Work from Home Tips in the Age of COVID-19

Posted by ERIC SANTILLAN on

It has happened. For so many years, many companies have debated, hemmed and hawed whether to allow their people to work from home. And then the coronavirus made the decision for them. 

Finally, home has become the new office. You've probably heard numerous tips on how to ace this whole process of making your home your office. Don't believe them! LOL. I'm just kidding. I've been working from home for seven years -- before we were forced into this trend, so I know a thing or two about this. Here are my tips: 

1. Set up your home office as soon as you can. If you haven't already, set up your office at home. If you're just working on your sofa or working from your coffee table, stop. Start setting up your home office. Make it as comfortable as, or even more comfortable than your actual office. Think that this is going to be a bit more permanent because while lockdowns can be lifted, recovery will take a longer time and the corona virus has really changed the face of work. So set up! Props to those who've gone beyond the office and set up coffee and tea nooks as well.  

2. Make routines and rituals and stick to it. In a very unpredictable time, sticking to a schedule helps. A lot. Building a rhythm of life and following that rhythm introduces some predictability in your day. One of my Jesuit friends told me some years back, "Keep a schedule  and during crazy times, your schedule will keep you." That is so true now. We tend to "consume" news, work, people and food in very unhealthy doses when we don’t have a routine. So keep a routine - it is not just psychologically and emotionally healthy, it will make you physically healthy as well.

3. Separate work from life. This goes without saying, but a lot of people are having a difficult time with this. This is partly because home was always seen as "life" before all this happened and relationship boundaries (not just the physical ones) are actually hard to demarcate. But during this time, creating boundaries in a limited space, while difficult, is essential for mental health. You can start by mentally labelling furniture in your house -- that table is for work, that couch is for reading (now's the best time to read all those management books you've always wanted to read but couldn't), that table is for dining, that room is where I play with the kids, etc. It also helps if you start telling your young kids to only eat in the dining room table (i.e. no more bringing them food in the couch while they play, etc) -- this also creates demarcated spaces in their minds. My kids know that the master's bedroom is daddy and mommy's office so they know every time they enter the room that they're entering my workspace and they can adjust accordingly. We have also set up their own tables for school work. Like #2 above, predictability, routine and spaces are good for mental health.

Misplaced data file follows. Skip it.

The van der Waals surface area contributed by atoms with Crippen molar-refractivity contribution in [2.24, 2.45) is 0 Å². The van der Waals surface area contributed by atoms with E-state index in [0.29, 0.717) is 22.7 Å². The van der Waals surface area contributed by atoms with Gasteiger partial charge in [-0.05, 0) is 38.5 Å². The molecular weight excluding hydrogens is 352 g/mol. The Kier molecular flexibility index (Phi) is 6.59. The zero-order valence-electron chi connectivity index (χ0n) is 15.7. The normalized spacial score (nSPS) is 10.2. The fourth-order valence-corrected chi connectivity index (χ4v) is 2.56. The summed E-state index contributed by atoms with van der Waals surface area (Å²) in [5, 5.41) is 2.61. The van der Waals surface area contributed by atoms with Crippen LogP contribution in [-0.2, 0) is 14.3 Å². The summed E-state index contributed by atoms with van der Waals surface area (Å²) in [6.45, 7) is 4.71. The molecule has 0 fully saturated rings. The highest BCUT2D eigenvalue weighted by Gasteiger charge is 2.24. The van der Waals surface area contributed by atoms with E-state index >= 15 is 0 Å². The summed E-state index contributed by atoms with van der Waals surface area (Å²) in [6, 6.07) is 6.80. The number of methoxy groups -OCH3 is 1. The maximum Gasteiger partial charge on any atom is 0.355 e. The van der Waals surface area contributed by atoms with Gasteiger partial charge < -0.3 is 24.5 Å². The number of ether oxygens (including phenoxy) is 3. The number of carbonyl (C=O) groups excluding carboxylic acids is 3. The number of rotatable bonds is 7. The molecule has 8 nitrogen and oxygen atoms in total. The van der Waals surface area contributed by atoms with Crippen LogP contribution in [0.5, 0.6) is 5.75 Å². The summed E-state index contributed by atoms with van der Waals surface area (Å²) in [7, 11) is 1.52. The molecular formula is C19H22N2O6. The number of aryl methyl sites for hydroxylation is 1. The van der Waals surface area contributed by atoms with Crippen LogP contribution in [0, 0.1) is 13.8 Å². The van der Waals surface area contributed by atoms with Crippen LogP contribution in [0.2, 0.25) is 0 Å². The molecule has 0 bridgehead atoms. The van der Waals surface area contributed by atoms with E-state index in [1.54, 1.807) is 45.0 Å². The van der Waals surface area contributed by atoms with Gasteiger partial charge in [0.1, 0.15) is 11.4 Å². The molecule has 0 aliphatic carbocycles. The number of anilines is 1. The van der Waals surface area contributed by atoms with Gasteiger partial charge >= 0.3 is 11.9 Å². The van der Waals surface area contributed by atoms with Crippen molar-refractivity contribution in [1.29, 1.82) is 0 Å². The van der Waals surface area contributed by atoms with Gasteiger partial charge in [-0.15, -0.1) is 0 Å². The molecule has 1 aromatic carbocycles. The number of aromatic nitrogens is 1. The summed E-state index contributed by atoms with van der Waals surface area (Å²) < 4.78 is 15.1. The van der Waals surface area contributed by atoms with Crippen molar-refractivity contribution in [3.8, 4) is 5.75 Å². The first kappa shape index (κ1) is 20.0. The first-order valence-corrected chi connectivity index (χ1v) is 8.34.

4. Learn to cook (if you don't) or learn new dishes (if you do). Now's a great time to pick up new kitchen skills and use up that saved commute time. It’s also healthier and cheaper than ordering in, and it gets you away from your screen.

5. When you reach out (reaching out is mandatory when you're working from home), and when you choose to be vulnerable (these are vulnerable times!) choose the people who will be worthy of your vulnerability. Not everyone is. Be choosy. 

Bonus:

A. Here are some TOOLS to help your productivity while working from home. 

B. And here's why you should be compassionate to yourself and be ok to not be productive during the quarantine. 

Lastly, some reminders:


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